The occupation’s purpose was to address the economy. No one could deny that private Wall Street banks had, in 2008, nearing collapse, made themselves whole with billions from the taxpayers’ treasury, and put great sums from the rescue into their own pockets. They took taxpayers’ money and foreclosed on taxpayers’ homes. They unhoused the middle class while the executives renovated their third and fourth and fifth vacation houses. But principally banks, brought back from the brink of death, cast their weight, and all the power the democracy restored to them, against democracy: spending the citizens’ money in election funding and lobbying, to ensuring that good old laws, born in the Great Depression, retired in the 1990s, which had prevented such profitable (and self-destructive) speculation, could not be restored. Banks spent the citizens’ money to guarantee they were heard before any citizen. So the Wall Street occupation was meant as a reminder that the country could still demand its democracy, and put banks under the rule of law, and take something from them in recompense for our foolish generosity. Many cynics who pretended sympathy said: “You should be protesting in Washington, not on Wall Street.” But if arsonists burn down houses (and collect the insurance), and the fire department won’t rouse itself (or is bribed not to), you should go and stand where the fires originate, and the rags are being soaked and lit—until your neighbors, the whole city, will turn and look.
Still, I underestimated the degree to which Liberty Square had the character of a trailer park, too, not just an experiment in philosophy. Because I am bourgeois. I had an apartment to go to; at night I slept in my own bed. I believed I was at ease with Thoreau in my wish not to make politics take over the rest of my life, remembering the daily individual matters as more important, except when interrupted by injustice. “If I devote myself to other pursuits and contemplations, I must first see, at least, that I do not pursue them sitting upon another man’s shoulders.” Quite right; and then I went home. In the encampment, however, it became clear that others, much of the core of the occupation, really did want to live together. They wanted to create a democracy not of symbols, but of fact. A bit of the miscellaneous old New York port city or the self-governing Yankee town, a village. A home. People wanted to live democracy together—no matter how bad this looked to those of us, and our less committed fellows, from the home-dwelling petty bourgeoisie. The homeless began to join Occupy. When the vast metropolis of Bloomberg’s New York sees them as human trash, littering the parks and squares that business committees primp into window displays, this park alone meant not just a hiding place, but safety, sleep, conversation, amusement, and food, without condescension and conditions.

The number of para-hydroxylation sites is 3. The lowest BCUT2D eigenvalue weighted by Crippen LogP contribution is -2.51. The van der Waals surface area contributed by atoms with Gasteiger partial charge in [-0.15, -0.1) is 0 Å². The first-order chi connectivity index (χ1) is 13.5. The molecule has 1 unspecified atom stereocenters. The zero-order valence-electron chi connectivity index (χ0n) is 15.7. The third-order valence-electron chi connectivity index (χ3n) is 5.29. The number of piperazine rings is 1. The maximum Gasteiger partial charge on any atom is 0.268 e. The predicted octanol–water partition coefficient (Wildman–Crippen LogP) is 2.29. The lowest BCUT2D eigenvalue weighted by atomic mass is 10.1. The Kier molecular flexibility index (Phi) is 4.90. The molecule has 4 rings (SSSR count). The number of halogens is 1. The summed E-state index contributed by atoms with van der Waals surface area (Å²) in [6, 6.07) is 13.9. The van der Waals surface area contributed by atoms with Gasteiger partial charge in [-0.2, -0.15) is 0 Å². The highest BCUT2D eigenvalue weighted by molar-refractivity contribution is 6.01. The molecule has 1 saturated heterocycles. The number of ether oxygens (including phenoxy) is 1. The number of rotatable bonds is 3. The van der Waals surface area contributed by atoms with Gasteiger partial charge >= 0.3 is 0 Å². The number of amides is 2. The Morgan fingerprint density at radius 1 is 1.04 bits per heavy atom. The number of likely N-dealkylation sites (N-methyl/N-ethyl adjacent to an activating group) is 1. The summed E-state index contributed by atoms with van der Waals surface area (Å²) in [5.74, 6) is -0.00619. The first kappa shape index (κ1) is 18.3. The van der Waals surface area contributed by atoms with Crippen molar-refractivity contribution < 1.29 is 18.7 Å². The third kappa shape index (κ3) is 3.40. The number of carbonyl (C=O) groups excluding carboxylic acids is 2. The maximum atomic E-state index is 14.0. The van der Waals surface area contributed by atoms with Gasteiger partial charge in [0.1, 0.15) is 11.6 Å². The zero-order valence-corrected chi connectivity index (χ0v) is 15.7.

That a democracy could become a community in actuality, exposing its conflicts and sufferings, with none of the paper stuffing of symbols to cushion it—that a park could furnish people a place to live, under such outside scrutiny—this spelled terrible danger for the protests. As many times as crowds chanted, “This is what democracy looks like” when the police threatened us, I cringed to hear how the words advertised our weakness. Few enough people want to see what democracy looks like, unless it has been cast and burnished in bright symbols. Too much seeing “the Democracy,” as the citizenry used to be called, will make it easier for many people to wish that it be gone.
The Democracy does not wear new clothes. Its kindness and manners, transpiring between individuals, will not be visible from boardroom windows high above. From up above, in air-conditioned rooms, one cannot smell that the Democracy is clean, sweet; so it is called smelly, dirty, unwashed. The distant citizenry, cut off from it, treats the Democracy with disgust. And parts of the Democracy will be poor and weak; this, many can’t bear to see, especially those closest to the middle or to poverty. It reminds us what we are, where we can fall. So, after eight weeks, without great resistance from other parts of the city, the police were able to hoist their klieg lights, barricade or arrest the press and beat the Democracy: chase and push the Democracy, arrest it for running into the fists of the police—all in the name, as the mayor’s orders came down, of “public health.” Garbagemen threw the occupation’s five-thousand-book library into the trash to “keep it safe.” Those books were ruined, as certainly as if they had been burned. In the empty square, with America’s children bruised and bleeding in paddy wagons or on the sidelines, the City of New York brought out the power washers, to make a park glisten, into which no human was allowed. They ended the protests in the name of cleanliness.
I discovered myself, the little bourgeois, pushed by the police, insulted, mocked. So I turned out to be in the trailer park after all. Or, as the thought has gradually grown on me, in one place no one had thought existed with the protesters there, at all: a jail. The liberty of Liberty Square, for those two months, had in fact meant the creation of a jail. On every side, the police lined up facing us—day after day; and I had thought of them as benign. I thought their presence was a gross expenditure and waste of my tax money, certainly; a stimulus to fear, undoubtedly; a sort of marketing gift from the city to the banks, unfairly, as if free assembly, but more specifically these opinions, were dangerous. I saw our police line up at the perimeter of Bank of America like employees, fence posts, servants of the bank; but, of course, we pay them. The blue-uniformed guardians stood along the margin with Broadway, facing off with us. They lined Liberty Street, closed it up with police cars and equipment and men. Well, hadn’t these silent barriers in the end produced a jail, containing us? Or had the existence of this tiny pathetic space, the one place in the city for the supposed American virtues, of the Constitution’s free assembly, and free speech, the Founders’ contest of opinions, brought out the jail from the city around it? Each bank building was a bar of our cell, or a stone block of the wall. Now the hideous “Freedom Tower” erected itself, to bar the window of the open sky.